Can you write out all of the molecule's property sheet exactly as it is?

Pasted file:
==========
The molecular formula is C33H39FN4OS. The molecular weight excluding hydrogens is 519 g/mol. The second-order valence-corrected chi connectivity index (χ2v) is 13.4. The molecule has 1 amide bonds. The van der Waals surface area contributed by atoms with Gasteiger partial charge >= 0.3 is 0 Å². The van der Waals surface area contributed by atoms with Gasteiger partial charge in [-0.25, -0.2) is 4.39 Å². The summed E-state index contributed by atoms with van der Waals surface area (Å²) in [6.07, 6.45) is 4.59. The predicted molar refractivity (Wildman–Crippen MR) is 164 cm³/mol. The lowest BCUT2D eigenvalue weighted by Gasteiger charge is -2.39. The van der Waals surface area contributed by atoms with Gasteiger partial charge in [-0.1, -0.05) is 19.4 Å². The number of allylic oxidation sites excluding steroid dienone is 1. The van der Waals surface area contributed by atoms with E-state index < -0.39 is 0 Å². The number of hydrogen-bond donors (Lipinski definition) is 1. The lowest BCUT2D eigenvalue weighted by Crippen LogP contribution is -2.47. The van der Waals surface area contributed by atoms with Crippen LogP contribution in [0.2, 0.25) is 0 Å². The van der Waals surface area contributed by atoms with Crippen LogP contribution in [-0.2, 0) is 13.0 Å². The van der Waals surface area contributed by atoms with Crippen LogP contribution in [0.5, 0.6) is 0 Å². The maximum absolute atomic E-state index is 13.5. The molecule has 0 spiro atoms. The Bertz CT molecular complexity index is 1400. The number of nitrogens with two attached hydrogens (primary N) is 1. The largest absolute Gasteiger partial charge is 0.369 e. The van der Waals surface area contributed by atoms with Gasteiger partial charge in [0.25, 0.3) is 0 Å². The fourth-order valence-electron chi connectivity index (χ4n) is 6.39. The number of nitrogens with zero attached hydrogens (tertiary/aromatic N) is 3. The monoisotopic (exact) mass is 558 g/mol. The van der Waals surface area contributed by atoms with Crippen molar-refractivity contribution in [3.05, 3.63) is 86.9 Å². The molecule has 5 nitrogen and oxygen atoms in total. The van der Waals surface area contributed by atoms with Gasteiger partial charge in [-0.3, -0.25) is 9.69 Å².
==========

The molecular formula is C33H39FN4OS. The molecular weight excluding hydrogens is 519 g/mol. The second-order valence-corrected chi connectivity index (χ2v) is 13.4. The molecule has 1 amide bonds. The van der Waals surface area contributed by atoms with Gasteiger partial charge >= 0.3 is 0 Å². The van der Waals surface area contributed by atoms with Gasteiger partial charge in [-0.25, -0.2) is 4.39 Å². The summed E-state index contributed by atoms with van der Waals surface area (Å²) in [6.07, 6.45) is 4.59. The predicted molar refractivity (Wildman–Crippen MR) is 164 cm³/mol. The lowest BCUT2D eigenvalue weighted by Gasteiger charge is -2.39. The van der Waals surface area contributed by atoms with Gasteiger partial charge in [-0.1, -0.05) is 19.4 Å². The number of allylic oxidation sites excluding steroid dienone is 1. The van der Waals surface area contributed by atoms with E-state index < -0.39 is 0 Å². The number of hydrogen-bond donors (Lipinski definition) is 1. The lowest BCUT2D eigenvalue weighted by Crippen LogP contribution is -2.47. The van der Waals surface area contributed by atoms with Crippen LogP contribution in [0.2, 0.25) is 0 Å². The van der Waals surface area contributed by atoms with Crippen LogP contribution in [-0.2, 0) is 13.0 Å². The van der Waals surface area contributed by atoms with Crippen LogP contribution in [0.5, 0.6) is 0 Å². The maximum absolute atomic E-state index is 13.5. The molecule has 0 spiro atoms. The Bertz CT molecular complexity index is 1400. The number of nitrogens with two attached hydrogens (primary N) is 1. The largest absolute Gasteiger partial charge is 0.369 e. The van der Waals surface area contributed by atoms with Gasteiger partial charge in [0.25, 0.3) is 0 Å². The fourth-order valence-electron chi connectivity index (χ4n) is 6.39. The number of nitrogens with zero attached hydrogens (tertiary/aromatic N) is 3. The monoisotopic (exact) mass is 558 g/mol. The van der Waals surface area contributed by atoms with Crippen molar-refractivity contribution in [3.05, 3.63) is 86.9 Å². The molecule has 5 nitrogen and oxygen atoms in total. The van der Waals surface area contributed by atoms with Gasteiger partial charge in [-0.3, -0.25) is 9.69 Å².